Senate to begin contentious Supreme Court confirmation hearings for Brett Kavanaugh

Sen. Dick Durbin wants more information on Judge Kavanaugh
(Image credit: Saul Loeb/AFP/Getty Images)

On Tuesday morning, the Senate Judiciary Committee will begin confirmation hearings for President Trump's second Supreme Court nominee, Brett Kavanaugh. Democrats, who are demanding access to more of Kavanaugh's three million documents from his time working in George W. Bush's White House, are expected to press Kavanaugh for his views on abortion rights, gun laws, campaign finance restrictions, and regulations, all issues on which Kavanaugh's public record indicates he holds conservative or very conservative opinions. But with President Trump heading for a showdown with Special Counsel Robert Mueller, "executive power will be the elephant in the hearing room," says Justin Wedeking at The Washington Post.

Supreme Court nominees have been increasingly reticent to answer questions about their views on topics, and senators have become much more aggressive in their questioning, since the Senate decided to start televising confirmation hearings with former Supreme Court Justice Sandra Day O'Connor in 1981, Wedeking says. And since in 2017, before Justice Neil Gorsuch's confirmation vote but after his hearings, "Senate Republicans changed the chamber's rules so that the minority party could not filibuster to block a vote on Supreme Court nominees," Kavanaugh may "feel he can be less forthcoming that earlier nominees" because he only needs 51 votes in the GOP-controlled chamber.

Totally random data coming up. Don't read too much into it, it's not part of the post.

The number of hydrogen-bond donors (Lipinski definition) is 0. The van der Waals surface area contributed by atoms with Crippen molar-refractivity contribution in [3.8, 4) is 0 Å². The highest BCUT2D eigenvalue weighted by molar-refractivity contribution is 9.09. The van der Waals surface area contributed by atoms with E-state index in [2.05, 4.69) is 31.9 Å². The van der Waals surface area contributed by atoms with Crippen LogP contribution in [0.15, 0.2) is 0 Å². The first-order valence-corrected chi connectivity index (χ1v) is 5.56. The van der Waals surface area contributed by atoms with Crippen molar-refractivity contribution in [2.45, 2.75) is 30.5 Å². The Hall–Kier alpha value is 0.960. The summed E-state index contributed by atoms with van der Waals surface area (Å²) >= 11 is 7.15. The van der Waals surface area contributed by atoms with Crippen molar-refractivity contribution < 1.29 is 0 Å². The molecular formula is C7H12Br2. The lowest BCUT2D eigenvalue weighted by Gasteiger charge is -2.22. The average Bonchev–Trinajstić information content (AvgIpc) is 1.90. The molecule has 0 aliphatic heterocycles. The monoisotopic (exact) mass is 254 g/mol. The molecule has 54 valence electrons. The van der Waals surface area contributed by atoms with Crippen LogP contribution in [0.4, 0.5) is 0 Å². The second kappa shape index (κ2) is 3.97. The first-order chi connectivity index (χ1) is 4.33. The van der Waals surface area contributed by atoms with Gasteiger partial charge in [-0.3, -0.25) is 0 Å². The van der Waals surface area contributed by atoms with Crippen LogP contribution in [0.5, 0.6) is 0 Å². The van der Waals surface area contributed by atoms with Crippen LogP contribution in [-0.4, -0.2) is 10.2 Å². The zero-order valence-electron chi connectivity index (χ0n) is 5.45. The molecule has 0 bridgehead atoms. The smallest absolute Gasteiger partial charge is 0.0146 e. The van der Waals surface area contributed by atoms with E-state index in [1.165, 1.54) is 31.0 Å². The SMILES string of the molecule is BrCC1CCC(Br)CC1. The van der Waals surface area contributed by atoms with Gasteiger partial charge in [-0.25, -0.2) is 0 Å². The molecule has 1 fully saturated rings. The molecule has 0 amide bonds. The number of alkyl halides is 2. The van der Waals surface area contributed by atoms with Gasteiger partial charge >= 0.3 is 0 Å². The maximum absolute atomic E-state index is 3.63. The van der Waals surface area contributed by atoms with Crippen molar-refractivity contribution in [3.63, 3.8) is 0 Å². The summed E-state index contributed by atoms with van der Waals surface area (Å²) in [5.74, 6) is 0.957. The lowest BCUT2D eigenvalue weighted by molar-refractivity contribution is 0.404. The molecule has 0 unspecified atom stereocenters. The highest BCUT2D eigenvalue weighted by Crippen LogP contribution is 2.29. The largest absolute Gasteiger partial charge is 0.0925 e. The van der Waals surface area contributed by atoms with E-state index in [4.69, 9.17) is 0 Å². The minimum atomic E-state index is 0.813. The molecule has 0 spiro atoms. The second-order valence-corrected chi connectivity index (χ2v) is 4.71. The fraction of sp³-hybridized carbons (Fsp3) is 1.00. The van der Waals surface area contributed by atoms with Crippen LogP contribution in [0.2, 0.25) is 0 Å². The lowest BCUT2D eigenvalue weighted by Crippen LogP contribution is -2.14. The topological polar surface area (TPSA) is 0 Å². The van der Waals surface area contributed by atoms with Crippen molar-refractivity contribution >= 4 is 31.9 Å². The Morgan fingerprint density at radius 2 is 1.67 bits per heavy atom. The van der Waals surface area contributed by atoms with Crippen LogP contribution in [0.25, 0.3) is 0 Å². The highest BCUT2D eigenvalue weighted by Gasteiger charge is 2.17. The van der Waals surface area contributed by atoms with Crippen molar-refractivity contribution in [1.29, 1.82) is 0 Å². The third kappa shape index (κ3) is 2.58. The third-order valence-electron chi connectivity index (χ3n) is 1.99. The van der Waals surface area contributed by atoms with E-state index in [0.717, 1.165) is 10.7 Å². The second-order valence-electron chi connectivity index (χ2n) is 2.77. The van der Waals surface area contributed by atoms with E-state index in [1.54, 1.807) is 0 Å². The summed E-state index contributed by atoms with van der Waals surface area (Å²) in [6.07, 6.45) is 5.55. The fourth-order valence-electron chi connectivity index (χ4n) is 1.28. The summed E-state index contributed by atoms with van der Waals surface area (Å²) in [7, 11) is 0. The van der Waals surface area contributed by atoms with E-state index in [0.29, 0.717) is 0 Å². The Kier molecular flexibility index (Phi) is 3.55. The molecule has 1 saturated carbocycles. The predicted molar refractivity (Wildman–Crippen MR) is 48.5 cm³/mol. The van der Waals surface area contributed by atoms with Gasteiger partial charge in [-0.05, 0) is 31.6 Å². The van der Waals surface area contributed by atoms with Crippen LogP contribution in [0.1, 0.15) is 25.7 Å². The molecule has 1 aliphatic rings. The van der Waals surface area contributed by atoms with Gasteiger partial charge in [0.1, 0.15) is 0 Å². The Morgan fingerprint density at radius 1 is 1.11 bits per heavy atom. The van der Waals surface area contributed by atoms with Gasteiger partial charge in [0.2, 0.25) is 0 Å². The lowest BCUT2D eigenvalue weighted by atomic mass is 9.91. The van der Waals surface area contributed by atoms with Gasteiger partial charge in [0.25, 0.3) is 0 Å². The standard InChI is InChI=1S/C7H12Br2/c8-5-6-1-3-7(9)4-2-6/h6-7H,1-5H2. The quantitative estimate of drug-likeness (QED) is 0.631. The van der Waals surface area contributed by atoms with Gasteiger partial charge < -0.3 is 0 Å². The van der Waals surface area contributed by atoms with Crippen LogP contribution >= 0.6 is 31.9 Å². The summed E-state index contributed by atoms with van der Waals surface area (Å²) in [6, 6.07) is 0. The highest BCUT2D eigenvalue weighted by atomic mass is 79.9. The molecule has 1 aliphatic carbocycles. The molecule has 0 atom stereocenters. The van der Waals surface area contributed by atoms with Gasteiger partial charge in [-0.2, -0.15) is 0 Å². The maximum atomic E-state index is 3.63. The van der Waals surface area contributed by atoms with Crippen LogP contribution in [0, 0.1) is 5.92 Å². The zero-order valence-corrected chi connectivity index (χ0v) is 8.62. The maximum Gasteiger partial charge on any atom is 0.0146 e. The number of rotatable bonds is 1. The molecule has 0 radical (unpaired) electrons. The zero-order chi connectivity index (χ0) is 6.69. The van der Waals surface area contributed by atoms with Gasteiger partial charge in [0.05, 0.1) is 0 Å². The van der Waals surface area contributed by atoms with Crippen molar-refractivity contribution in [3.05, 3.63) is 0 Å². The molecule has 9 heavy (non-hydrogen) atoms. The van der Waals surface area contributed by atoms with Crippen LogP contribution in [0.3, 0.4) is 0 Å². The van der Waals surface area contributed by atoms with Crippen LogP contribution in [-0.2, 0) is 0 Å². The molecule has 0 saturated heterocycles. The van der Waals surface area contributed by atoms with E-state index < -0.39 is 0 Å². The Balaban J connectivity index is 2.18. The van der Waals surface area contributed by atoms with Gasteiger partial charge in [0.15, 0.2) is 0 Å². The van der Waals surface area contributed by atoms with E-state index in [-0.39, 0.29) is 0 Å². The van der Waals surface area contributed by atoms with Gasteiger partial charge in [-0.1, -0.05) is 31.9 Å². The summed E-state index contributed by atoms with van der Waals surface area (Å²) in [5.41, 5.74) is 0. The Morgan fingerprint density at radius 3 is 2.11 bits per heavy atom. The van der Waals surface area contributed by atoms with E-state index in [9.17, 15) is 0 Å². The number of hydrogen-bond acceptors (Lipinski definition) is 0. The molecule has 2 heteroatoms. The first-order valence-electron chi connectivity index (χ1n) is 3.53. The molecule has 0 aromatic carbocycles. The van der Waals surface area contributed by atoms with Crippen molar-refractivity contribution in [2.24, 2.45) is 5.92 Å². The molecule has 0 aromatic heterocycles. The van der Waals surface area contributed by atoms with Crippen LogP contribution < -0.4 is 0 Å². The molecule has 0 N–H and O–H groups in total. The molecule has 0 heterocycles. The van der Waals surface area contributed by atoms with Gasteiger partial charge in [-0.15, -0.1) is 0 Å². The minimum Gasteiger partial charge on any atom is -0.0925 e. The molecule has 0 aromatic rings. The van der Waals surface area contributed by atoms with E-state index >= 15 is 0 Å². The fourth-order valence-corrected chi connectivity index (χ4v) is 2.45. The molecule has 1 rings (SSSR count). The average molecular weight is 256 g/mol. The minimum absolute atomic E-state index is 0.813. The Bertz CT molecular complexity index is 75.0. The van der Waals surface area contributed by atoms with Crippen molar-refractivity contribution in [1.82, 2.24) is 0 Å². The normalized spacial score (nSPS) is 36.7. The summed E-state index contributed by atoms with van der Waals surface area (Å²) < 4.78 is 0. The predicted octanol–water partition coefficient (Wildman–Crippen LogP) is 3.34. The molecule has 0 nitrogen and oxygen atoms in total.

Democrats have seen only about 20 percent of Kavanaugh's Bush White House records, and President Trump, claiming broad privilege, has blocked the release of more than 100,000 documents approved for release by the Bush White House lawyer vetting the papers. Judiciary Committee Chairman Charles Grassley (R-Iowa) accused Democrats of pursuing a fishing expedition, but Trump's claim of executive privilege on documents from when Kavanaugh was Bush's staff secretary has Democrats curious. "I'm willing to wager there's a smoking gun here," said Sen. Richard Blumenthal (D-Conn.). "What are they concealing? What are they afraid the American people will see?"

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Peter Weber

Peter Weber is a senior editor at, and has handled the editorial night shift since the website launched in 2008. A graduate of Northwestern University, Peter has worked at Facts on File and The New York Times Magazine. He speaks Spanish and Italian and plays bass and rhythm cello in an Austin rock band. Follow him on Twitter.